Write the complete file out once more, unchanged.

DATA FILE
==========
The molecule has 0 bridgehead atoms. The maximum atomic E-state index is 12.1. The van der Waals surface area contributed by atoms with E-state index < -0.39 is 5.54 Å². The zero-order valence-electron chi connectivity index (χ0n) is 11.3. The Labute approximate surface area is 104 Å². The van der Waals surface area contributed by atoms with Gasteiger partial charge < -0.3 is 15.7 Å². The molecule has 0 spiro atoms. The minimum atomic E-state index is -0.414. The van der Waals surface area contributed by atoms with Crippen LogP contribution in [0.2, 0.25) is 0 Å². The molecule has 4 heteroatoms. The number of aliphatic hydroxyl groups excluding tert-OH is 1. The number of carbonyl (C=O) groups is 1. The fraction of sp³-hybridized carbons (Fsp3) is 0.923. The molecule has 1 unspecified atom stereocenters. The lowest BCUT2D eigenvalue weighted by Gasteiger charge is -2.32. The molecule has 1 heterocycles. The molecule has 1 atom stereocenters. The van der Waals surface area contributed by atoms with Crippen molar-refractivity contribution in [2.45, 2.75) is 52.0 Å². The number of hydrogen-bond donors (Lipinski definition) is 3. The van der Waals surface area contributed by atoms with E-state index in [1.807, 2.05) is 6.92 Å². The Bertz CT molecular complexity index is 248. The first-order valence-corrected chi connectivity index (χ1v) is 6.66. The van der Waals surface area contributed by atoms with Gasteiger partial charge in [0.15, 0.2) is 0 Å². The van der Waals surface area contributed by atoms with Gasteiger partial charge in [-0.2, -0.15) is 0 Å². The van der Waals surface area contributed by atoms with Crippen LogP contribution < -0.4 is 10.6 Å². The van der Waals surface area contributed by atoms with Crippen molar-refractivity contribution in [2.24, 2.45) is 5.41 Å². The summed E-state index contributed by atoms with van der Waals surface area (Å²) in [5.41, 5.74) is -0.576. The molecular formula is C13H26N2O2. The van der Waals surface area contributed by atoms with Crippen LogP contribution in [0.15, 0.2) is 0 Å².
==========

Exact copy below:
The molecule has 0 bridgehead atoms. The maximum atomic E-state index is 12.1. The van der Waals surface area contributed by atoms with E-state index < -0.39 is 5.54 Å². The zero-order valence-electron chi connectivity index (χ0n) is 11.3. The Labute approximate surface area is 104 Å². The van der Waals surface area contributed by atoms with Gasteiger partial charge < -0.3 is 15.7 Å². The molecule has 0 spiro atoms. The minimum atomic E-state index is -0.414. The van der Waals surface area contributed by atoms with Crippen LogP contribution in [0.2, 0.25) is 0 Å². The molecule has 4 heteroatoms. The number of aliphatic hydroxyl groups excluding tert-OH is 1. The number of carbonyl (C=O) groups is 1. The fraction of sp³-hybridized carbons (Fsp3) is 0.923. The molecule has 1 unspecified atom stereocenters. The lowest BCUT2D eigenvalue weighted by Gasteiger charge is -2.32. The molecule has 1 heterocycles. The molecule has 1 atom stereocenters. The van der Waals surface area contributed by atoms with Crippen molar-refractivity contribution in [2.45, 2.75) is 52.0 Å². The number of hydrogen-bond donors (Lipinski definition) is 3. The van der Waals surface area contributed by atoms with E-state index in [1.807, 2.05) is 6.92 Å². The Bertz CT molecular complexity index is 248. The first-order valence-corrected chi connectivity index (χ1v) is 6.66. The van der Waals surface area contributed by atoms with Gasteiger partial charge in [0.15, 0.2) is 0 Å². The van der Waals surface area contributed by atoms with Gasteiger partial charge in [-0.2, -0.15) is 0 Å². The van der Waals surface area contributed by atoms with Crippen LogP contribution < -0.4 is 10.6 Å². The van der Waals surface area contributed by atoms with Crippen molar-refractivity contribution in [2.24, 2.45) is 5.41 Å². The summed E-state index contributed by atoms with van der Waals surface area (Å²) in [5.41, 5.74) is -0.576. The molecular formula is C13H26N2O2. The van der Waals surface area contributed by atoms with Crippen LogP contribution in [0.15, 0.2) is 0 Å².